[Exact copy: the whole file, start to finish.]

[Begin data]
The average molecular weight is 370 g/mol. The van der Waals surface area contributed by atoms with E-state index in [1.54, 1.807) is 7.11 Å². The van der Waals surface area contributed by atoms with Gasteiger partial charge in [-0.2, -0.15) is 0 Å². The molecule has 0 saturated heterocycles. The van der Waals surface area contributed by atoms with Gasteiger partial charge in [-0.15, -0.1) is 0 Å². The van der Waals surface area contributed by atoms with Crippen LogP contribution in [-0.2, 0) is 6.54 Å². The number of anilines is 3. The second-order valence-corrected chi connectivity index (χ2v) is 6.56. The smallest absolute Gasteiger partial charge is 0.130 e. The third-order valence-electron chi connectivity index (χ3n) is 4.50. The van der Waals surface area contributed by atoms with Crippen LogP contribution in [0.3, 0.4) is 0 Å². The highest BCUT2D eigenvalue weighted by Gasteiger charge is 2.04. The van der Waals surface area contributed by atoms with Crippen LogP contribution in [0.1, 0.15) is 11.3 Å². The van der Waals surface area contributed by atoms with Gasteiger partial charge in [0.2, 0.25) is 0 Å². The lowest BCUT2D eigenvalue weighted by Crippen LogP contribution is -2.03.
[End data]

The average molecular weight is 370 g/mol. The van der Waals surface area contributed by atoms with E-state index in [1.54, 1.807) is 7.11 Å². The van der Waals surface area contributed by atoms with Gasteiger partial charge in [-0.2, -0.15) is 0 Å². The molecule has 0 saturated heterocycles. The van der Waals surface area contributed by atoms with Gasteiger partial charge in [-0.15, -0.1) is 0 Å². The van der Waals surface area contributed by atoms with Crippen LogP contribution in [-0.2, 0) is 6.54 Å². The number of anilines is 3. The second-order valence-corrected chi connectivity index (χ2v) is 6.56. The smallest absolute Gasteiger partial charge is 0.130 e. The third-order valence-electron chi connectivity index (χ3n) is 4.50. The van der Waals surface area contributed by atoms with Crippen LogP contribution in [0.3, 0.4) is 0 Å². The highest BCUT2D eigenvalue weighted by Gasteiger charge is 2.04. The van der Waals surface area contributed by atoms with Crippen LogP contribution in [0.1, 0.15) is 11.3 Å². The van der Waals surface area contributed by atoms with Gasteiger partial charge in [0.2, 0.25) is 0 Å². The lowest BCUT2D eigenvalue weighted by Crippen LogP contribution is -2.03.